Monday, February 6, 2012

Black History in the Making by Breanna Rittman

Post Represents: Friday, February 3, 2012

This past Tuesday (January 31, 2012), I received a message on Facebook from a young lady named Breanna Rittman. She asked if I'm a FAMU Alumni and proudly I confirmed. Following that, we befriended each other and began to shared our Journalism experiences. Before we became Facebook friends I noticed she's currently a broadcast journalism student. This one common path opens a sea dialogue.

3 days later she informed me that she included my name in Wednesday's issue of The FAMUan. The title of the article is Students Should Know Their History.

Click here for the original link:

Beginning as Negro History Week in 1926, Black History Week was officially recognized by President Gerald R. Ford 50 years later.

I'd like to take the time to thank Dr. Carter G. Woodson for taking the initiative to have African-American history recognized.
Although February is nationally observed as Black History Month, this should not be the only time black history is studied. We should learn about our history every month.
Not only should we know Rev. Martin Luther King, Jr., Rosa Parks, Frederick Douglass and Harriet Tubman and their achievements, we should know people such as Garrett Morgan, Marie Brown and Sidney Jacoby. Who do you think received patents for keeping us safe on the road and in our homes?
Ladies we should give thanks to Annie Malone and Madam C.J. Walker, who paved the way for many hair products for African-American women. Despite how our ancestors were portrayed, they have done great things.
Earl Holmes, Andre Dawson and Althea Gibson excelled in the field of sports. Pam Oliver and Mitzi Miller have done well in the field of journalism with Oliver as a sportscaster and Miller as editor-in-chief of Jet Magazine. Motown Maurice is making his mark as a late night talk show host and we know actress Anika Noni Rose from her role in DreamgirlsT'Keyah Crystal Kemyah, who many of us have seen on That's So Raven is an actress, writer, producer, dancer and singer. For those in SBI, they can look at John W. Thompson as motivation.
What relevance do these people have to you? They are all alumni of Florida A&M. That means you, as a Rattler, can and will make difference.
As African-Americans and students of FAMU we have a lot to offer to the world. You already have examples of prominent African-Americans who are alumni of our great school. So educate yourself about your history every month. 

By Breanna Rittman

Deputy Opinions Editor
Published: Wednesday, February 1, 2012
Updated: Wednesday, February 1, 2012 02:02

Black History in the Making by FAMU Journalist Breanna Rittman 

Final Thoughts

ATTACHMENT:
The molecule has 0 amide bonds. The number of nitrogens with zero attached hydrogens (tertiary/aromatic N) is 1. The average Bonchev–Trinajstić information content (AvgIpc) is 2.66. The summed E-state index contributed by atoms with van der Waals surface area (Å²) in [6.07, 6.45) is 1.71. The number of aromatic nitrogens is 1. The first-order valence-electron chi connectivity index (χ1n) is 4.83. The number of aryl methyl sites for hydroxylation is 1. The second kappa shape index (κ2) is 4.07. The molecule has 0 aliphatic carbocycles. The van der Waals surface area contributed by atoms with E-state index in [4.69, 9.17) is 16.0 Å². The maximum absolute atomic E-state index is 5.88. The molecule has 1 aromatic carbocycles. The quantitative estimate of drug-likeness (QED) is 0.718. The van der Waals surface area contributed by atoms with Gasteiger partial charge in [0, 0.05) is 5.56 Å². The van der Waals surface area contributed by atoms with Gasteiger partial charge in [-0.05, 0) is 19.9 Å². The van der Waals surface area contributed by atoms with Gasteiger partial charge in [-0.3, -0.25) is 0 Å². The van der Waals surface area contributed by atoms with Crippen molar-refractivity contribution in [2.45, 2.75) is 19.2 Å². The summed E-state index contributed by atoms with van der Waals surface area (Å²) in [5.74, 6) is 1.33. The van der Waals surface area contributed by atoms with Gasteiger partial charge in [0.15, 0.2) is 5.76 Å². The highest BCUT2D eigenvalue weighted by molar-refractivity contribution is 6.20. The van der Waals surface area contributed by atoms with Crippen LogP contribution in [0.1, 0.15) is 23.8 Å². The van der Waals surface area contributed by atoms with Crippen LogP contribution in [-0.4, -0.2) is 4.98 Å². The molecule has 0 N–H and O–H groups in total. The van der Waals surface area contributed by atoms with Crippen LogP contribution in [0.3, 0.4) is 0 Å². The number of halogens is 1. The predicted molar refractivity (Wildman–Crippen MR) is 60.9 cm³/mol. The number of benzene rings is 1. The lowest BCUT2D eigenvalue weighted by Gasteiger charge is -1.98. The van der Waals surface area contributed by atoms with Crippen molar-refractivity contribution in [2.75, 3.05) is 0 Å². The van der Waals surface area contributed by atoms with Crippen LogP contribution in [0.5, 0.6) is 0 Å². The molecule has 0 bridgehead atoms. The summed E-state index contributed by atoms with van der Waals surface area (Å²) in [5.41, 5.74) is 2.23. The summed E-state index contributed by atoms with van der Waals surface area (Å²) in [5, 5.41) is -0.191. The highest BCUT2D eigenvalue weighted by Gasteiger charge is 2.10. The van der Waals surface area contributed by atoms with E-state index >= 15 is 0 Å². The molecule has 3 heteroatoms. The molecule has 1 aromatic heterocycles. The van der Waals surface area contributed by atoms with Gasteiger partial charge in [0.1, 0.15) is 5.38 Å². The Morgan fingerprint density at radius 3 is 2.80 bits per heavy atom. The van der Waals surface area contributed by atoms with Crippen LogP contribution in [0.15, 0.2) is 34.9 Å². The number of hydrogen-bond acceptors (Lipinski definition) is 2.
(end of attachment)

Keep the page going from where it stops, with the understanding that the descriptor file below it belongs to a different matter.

I've been in the newspaper several times so this is really no big deal right?  Wrong! My name is in the same article witDr. Carter G. Woodson, Madam C.J. Walker, Dr. Martin Luther King and several more. Breanna published these words, "Motown Maurice is making his mark as a late night talk show host." Which in insinuates that I am making history. What Breanna has actually done is officially listed my name in the records of Black History. I'm making the marks and Breanna has began the engraving process.  

I remember back in 2006 when I debuted my first documentary, Echoes of a Dream The Historical and Spiritual Perspective of the Civil Rights Movement starring Dr. Walter Smith, FAMU's 7th president. I anticipated so much FAMU support for it. That never happened and I just moved on to other projects. I did learned one thing from that huge endeavor. I learned that I'm not fond of creating documentaries. That took a lot out of me. 

Furthermore, the listing of my name is this article is significant and I believe it will pave the way for several more. My love for FAMU grows day by day and I look forward to becoming a proud  representative for my Alma Mater.   

Breanna Thank you. I commend you and your efforts to bridge and maintain the ever challenging relationship between students and alumni. We're all in this together. She started a Wikipedia search that ignited a Facebook search and message that lead to this special engraving. 

This special connection personifies the element of reward bestowed to voyagers who take on epic journeys. You can ask for things (support) like I did with the documentary, then not get it. Thus, as long as you continue to persevere, support and many other blessings will arrive when you least expect it. February 2012 will forever be my favorite Black History month. Despite the lost of the great Don Cornelius on February 1st. His legacy will not go in vain nor will his spirit ever vanish. His journey and path to syndicate Soul Train has many similarities paralleled to my own quest. Let his smoothness, intelligence and courageous spirit forever live in me for the purpose of creating great black history.  

As the quest continues...

The Future of Late Night

Motown Maurice 

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